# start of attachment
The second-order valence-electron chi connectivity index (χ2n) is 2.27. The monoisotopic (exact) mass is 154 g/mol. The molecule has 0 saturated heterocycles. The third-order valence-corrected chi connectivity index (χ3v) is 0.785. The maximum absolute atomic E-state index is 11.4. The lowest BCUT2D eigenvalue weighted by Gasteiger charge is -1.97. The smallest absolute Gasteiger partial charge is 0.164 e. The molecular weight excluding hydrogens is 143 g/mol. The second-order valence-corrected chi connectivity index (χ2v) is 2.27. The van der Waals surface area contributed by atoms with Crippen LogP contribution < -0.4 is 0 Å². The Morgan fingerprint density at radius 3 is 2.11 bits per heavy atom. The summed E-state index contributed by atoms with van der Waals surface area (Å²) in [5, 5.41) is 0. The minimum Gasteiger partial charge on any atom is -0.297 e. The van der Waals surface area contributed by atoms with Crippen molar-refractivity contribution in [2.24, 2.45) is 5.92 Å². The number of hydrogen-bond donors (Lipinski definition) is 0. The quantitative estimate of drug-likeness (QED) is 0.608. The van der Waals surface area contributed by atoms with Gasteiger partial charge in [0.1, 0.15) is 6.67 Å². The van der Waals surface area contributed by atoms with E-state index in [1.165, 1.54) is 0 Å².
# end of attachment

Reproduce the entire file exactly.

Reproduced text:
The second-order valence-electron chi connectivity index (χ2n) is 2.27. The monoisotopic (exact) mass is 154 g/mol. The molecule has 0 saturated heterocycles. The third-order valence-corrected chi connectivity index (χ3v) is 0.785. The maximum absolute atomic E-state index is 11.4. The lowest BCUT2D eigenvalue weighted by Gasteiger charge is -1.97. The smallest absolute Gasteiger partial charge is 0.164 e. The molecular weight excluding hydrogens is 143 g/mol. The second-order valence-corrected chi connectivity index (χ2v) is 2.27. The van der Waals surface area contributed by atoms with Crippen LogP contribution < -0.4 is 0 Å². The Morgan fingerprint density at radius 3 is 2.11 bits per heavy atom. The summed E-state index contributed by atoms with van der Waals surface area (Å²) in [5, 5.41) is 0. The minimum Gasteiger partial charge on any atom is -0.297 e. The van der Waals surface area contributed by atoms with Crippen molar-refractivity contribution in [2.24, 2.45) is 5.92 Å². The number of hydrogen-bond donors (Lipinski definition) is 0. The quantitative estimate of drug-likeness (QED) is 0.608. The van der Waals surface area contributed by atoms with Gasteiger partial charge in [0.1, 0.15) is 6.67 Å². The van der Waals surface area contributed by atoms with E-state index in [1.165, 1.54) is 0 Å².